We couldn’t agree more. There are so many awesome tutorials online for every plugin, every theme, and even how to do keyword research and start writing.
You can start with our comprehensive article on the best blogging tools!
Get Good at SEO
Helen Garfield of The Creatives Desk said that getting really good at SEO is critical if you plan on using WordPress to make money.
Don’t stop at installing SEO plugins. While they are great for analyzing your content, you should also invest in a keyword research tool and write quality content around that.
Some of our favorite SEO tools:
Check out the full list of recommended SEO tools here.
To further optimize your website’s search engine ranking, you might want to consider a plugin that will increase the speed of your website.
Get Familiar with WordPress Security Best Practices
Jenny Ly of the travel blog Wanderly recommends learning how to protect your WordPress website and as a byproduct your content and business overall.
Some of these include:
- Using strong passwords: Don’t use a password for your WordPress blog that is connected to any other account! If a hacker cracks your credentials for one website, it’s not uncommon for them to try them on several other websites.
- Change the name of your “admin”: The user name “admin” is the first one hackers try to crack!
- Use Two Factor authentication: While this will require another plugin, it will help you prevent hackers who guess your credentials from authenticating their login!
- Limit login attempts: Once a hacker finds your website, it’s likely they will attempt logging in multiple times with multiple credentials to see if they can sneak in. Using a login limitation plugin will prevent IP addresses from multiple chances to break down your digital door.
Aquif Shaikh of Blogging Ocean added to this that you must also use caution with plugins. Don’t add any plugins that haven’t been updated in a long time.
When developers abandon their plugins, that’s when hackers will exploit them and find backdoors into websites. Read reviews, and research whether or not the plugins you’re considering are being updated. If not, choose another one!
And, don’t forget to update your plugins on your own website! Once you’ve added a plugin, you need to click the update button to ensure you’re using the current version.
Again, older versions of a plugin are a breeding ground for malicious activity online.
Don’t Get Too Bogged Down with the Design
Chrissy Carrol of Snacking in Sneakers said, “Many bloggers spend months tinkering away on the formatting, the logo, the colors…all time that could be used focusing on creating content and starting to rank on Google.”
She went on to say, “I recommend using a simple, fast, and clean theme like Astra or Kadence, get a bare-bones site up quickly, then start publishing content. You can always go back and improve the look later if you want, once you actually have the traffic coming in.”
Back Up Your Website Regularly
Jen Jones who blogs at Your Dog Advisor says to back up your blog early and often. The reason goes far beyond website security, which we touched on briefly when recommending UpdraftPlus in the plugins section.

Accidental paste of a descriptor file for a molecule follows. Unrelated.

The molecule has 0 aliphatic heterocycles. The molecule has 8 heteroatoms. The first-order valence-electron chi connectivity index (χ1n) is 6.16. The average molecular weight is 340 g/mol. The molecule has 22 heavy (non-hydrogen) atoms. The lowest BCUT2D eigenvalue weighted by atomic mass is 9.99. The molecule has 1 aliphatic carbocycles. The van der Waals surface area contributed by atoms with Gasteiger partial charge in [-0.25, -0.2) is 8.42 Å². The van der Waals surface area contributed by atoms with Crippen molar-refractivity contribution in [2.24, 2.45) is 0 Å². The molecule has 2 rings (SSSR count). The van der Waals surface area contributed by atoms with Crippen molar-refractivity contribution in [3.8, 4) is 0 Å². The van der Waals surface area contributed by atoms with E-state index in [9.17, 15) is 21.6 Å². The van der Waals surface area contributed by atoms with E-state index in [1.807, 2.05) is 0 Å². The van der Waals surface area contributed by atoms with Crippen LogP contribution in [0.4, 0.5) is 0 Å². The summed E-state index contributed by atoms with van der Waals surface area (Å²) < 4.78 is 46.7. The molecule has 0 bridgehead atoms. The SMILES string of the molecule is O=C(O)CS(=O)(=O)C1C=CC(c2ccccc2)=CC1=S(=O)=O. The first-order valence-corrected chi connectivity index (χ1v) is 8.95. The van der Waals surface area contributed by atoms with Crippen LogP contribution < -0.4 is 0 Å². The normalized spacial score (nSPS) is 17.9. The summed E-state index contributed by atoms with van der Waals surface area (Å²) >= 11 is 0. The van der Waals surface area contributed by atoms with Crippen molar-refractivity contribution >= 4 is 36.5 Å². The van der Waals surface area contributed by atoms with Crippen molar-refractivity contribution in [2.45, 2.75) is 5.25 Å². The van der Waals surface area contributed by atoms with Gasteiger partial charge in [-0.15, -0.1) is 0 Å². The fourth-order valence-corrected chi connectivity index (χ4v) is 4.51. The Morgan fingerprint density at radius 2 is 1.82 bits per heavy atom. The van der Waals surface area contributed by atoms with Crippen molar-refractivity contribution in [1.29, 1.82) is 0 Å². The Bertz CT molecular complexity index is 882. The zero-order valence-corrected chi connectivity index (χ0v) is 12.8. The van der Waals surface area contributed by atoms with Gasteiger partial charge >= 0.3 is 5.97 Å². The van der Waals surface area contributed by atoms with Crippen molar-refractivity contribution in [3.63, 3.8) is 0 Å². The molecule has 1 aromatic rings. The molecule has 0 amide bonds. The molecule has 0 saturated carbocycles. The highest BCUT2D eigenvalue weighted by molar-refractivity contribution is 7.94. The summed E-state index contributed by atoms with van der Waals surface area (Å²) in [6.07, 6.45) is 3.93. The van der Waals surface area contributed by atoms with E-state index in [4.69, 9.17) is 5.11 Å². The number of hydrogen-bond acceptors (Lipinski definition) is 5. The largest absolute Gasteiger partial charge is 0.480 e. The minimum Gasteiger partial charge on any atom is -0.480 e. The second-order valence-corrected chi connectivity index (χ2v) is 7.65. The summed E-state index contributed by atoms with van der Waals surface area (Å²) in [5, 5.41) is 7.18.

When you start downloading plugins and themes, it’s very easy to “break your website.” There is nothing worse than a blank screen and not being able to log in to your website and having no idea what to do to fix it.
I’ve been there and done that many times.
Karen Hittelman who blogs at Grab Your Happy said one of the reasons it’s so easy to break your website is that some plugins are actually incompatible with others.
With regular backups, you don’t have to worry about whether or not your content will still be available if you have to remove one of those plugins or themes.
There’s nothing worse than writing a bunch of content only to see it go up in smoke.
Pro Tip: Write your posts in Google Docs or Word BEFORE copying them into WordPress. This is just another form of backing up your content, and helps ensure that you can get stuff back online quickly should anything go wrong.
Don’t Give Up
Shaun Hammond who blogs at The Traveling Drifter said his best advice is not to give up. He said:
“You will get frustrated and want to quit, that is where you need to overcome and remember why you are blogging in the first place.”
We couldn’t agree more on this point. It took months for us to get our first website in the green. Months of trial and error and doubt and overwhelm.
But we can tell you that the juice is definitely worth the squeeze, my friends.
Keep on keepin’ on!
Just Start Already!
Andy Fraser who blogs at Guitar Inside Out said his best advice for getting started with WordPress is simply to dive in!
He said, “It’s fairly easy to pick up the basics and you can very quickly be publishing a blog. Then, over time you can investigate the capabilities that as a platform WordPress provides and really get creative with what your website/blog looks like and how it functions. But to begin with, just get started!”
There is certainly a learning curve when it comes to how to use WordPress, but the good news is that you can’t really go wrong here. You learn and you fix your mistakes and you get better.
And we’re here to help! We hope that we can be a guiding resource for you along this journey!
Here are a couple of resources for you to check out next:
Have any lingering questions? Loved this guide?
Let us know in the comments below!